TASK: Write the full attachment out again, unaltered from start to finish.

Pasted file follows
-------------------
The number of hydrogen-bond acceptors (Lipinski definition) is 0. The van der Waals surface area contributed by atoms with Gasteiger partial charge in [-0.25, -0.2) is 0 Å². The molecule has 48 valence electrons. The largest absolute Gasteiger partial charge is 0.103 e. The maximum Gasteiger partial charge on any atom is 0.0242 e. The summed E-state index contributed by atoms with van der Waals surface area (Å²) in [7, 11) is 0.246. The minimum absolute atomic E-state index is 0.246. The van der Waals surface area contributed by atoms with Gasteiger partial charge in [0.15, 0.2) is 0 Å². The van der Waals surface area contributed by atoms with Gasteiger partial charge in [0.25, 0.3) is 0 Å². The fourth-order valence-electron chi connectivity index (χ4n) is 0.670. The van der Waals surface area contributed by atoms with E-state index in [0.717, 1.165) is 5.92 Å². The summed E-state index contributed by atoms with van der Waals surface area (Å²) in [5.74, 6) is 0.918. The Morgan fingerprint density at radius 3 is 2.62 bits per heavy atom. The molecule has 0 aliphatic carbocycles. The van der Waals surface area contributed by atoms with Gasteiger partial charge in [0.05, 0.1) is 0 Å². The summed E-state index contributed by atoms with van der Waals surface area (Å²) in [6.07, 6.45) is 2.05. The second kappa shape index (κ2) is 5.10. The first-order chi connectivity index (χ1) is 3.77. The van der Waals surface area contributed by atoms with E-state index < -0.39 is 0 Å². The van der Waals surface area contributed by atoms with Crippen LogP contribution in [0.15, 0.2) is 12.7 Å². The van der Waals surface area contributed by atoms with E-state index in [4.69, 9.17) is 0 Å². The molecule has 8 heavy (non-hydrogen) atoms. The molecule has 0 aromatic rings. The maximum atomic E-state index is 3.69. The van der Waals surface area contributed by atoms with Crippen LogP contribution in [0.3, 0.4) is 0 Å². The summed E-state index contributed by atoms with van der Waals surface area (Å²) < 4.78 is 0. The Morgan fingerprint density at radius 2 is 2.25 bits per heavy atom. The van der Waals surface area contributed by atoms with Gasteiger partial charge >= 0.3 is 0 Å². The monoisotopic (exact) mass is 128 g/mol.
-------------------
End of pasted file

The number of hydrogen-bond acceptors (Lipinski definition) is 0. The van der Waals surface area contributed by atoms with Gasteiger partial charge in [-0.25, -0.2) is 0 Å². The molecule has 48 valence electrons. The largest absolute Gasteiger partial charge is 0.103 e. The maximum Gasteiger partial charge on any atom is 0.0242 e. The summed E-state index contributed by atoms with van der Waals surface area (Å²) in [7, 11) is 0.246. The minimum absolute atomic E-state index is 0.246. The van der Waals surface area contributed by atoms with Gasteiger partial charge in [0.15, 0.2) is 0 Å². The van der Waals surface area contributed by atoms with Gasteiger partial charge in [0.25, 0.3) is 0 Å². The fourth-order valence-electron chi connectivity index (χ4n) is 0.670. The van der Waals surface area contributed by atoms with E-state index in [0.717, 1.165) is 5.92 Å². The summed E-state index contributed by atoms with van der Waals surface area (Å²) in [5.74, 6) is 0.918. The Morgan fingerprint density at radius 3 is 2.62 bits per heavy atom. The molecule has 0 aliphatic carbocycles. The van der Waals surface area contributed by atoms with Gasteiger partial charge in [0.05, 0.1) is 0 Å². The summed E-state index contributed by atoms with van der Waals surface area (Å²) in [6.07, 6.45) is 2.05. The second kappa shape index (κ2) is 5.10. The first-order chi connectivity index (χ1) is 3.77. The van der Waals surface area contributed by atoms with E-state index < -0.39 is 0 Å². The van der Waals surface area contributed by atoms with Crippen LogP contribution in [0.15, 0.2) is 12.7 Å². The van der Waals surface area contributed by atoms with E-state index in [4.69, 9.17) is 0 Å². The molecule has 8 heavy (non-hydrogen) atoms. The molecule has 0 aromatic rings. The maximum atomic E-state index is 3.69. The van der Waals surface area contributed by atoms with Crippen LogP contribution in [0.3, 0.4) is 0 Å². The summed E-state index contributed by atoms with van der Waals surface area (Å²) < 4.78 is 0. The Morgan fingerprint density at radius 2 is 2.25 bits per heavy atom. The van der Waals surface area contributed by atoms with Gasteiger partial charge >= 0.3 is 0 Å². The monoisotopic (exact) mass is 128 g/mol.